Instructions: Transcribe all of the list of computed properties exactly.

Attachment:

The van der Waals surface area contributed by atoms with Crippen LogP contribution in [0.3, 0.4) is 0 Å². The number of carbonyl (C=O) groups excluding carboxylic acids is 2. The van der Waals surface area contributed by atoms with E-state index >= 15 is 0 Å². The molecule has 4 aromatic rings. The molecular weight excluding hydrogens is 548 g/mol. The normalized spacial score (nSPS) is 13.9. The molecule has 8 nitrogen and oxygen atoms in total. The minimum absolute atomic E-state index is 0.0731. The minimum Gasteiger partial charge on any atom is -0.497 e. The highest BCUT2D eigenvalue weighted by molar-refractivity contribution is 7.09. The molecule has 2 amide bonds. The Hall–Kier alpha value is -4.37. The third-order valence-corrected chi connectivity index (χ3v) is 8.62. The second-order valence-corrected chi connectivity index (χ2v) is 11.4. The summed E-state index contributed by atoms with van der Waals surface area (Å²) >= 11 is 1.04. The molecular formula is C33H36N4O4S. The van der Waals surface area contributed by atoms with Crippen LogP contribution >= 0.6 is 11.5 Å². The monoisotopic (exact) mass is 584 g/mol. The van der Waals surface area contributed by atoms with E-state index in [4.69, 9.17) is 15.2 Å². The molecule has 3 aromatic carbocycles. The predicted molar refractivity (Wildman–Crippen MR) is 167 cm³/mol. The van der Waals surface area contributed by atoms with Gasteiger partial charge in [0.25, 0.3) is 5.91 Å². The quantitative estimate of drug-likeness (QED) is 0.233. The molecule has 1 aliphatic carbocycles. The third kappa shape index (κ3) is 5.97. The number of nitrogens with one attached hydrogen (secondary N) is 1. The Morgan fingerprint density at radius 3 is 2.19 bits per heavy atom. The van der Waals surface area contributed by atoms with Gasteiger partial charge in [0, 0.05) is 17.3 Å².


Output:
The van der Waals surface area contributed by atoms with Crippen LogP contribution in [0.3, 0.4) is 0 Å². The number of carbonyl (C=O) groups excluding carboxylic acids is 2. The van der Waals surface area contributed by atoms with E-state index >= 15 is 0 Å². The molecule has 4 aromatic rings. The molecular weight excluding hydrogens is 548 g/mol. The normalized spacial score (nSPS) is 13.9. The molecule has 8 nitrogen and oxygen atoms in total. The minimum absolute atomic E-state index is 0.0731. The minimum Gasteiger partial charge on any atom is -0.497 e. The highest BCUT2D eigenvalue weighted by molar-refractivity contribution is 7.09. The molecule has 2 amide bonds. The Hall–Kier alpha value is -4.37. The third-order valence-corrected chi connectivity index (χ3v) is 8.62. The second-order valence-corrected chi connectivity index (χ2v) is 11.4. The summed E-state index contributed by atoms with van der Waals surface area (Å²) >= 11 is 1.04. The molecular formula is C33H36N4O4S. The van der Waals surface area contributed by atoms with Crippen LogP contribution >= 0.6 is 11.5 Å². The monoisotopic (exact) mass is 584 g/mol. The van der Waals surface area contributed by atoms with E-state index in [4.69, 9.17) is 15.2 Å². The molecule has 3 aromatic carbocycles. The predicted molar refractivity (Wildman–Crippen MR) is 167 cm³/mol. The van der Waals surface area contributed by atoms with Gasteiger partial charge in [0.25, 0.3) is 5.91 Å². The quantitative estimate of drug-likeness (QED) is 0.233. The molecule has 1 aliphatic carbocycles. The third kappa shape index (κ3) is 5.97. The number of nitrogens with one attached hydrogen (secondary N) is 1. The Morgan fingerprint density at radius 3 is 2.19 bits per heavy atom. The van der Waals surface area contributed by atoms with Gasteiger partial charge in [0, 0.05) is 17.3 Å².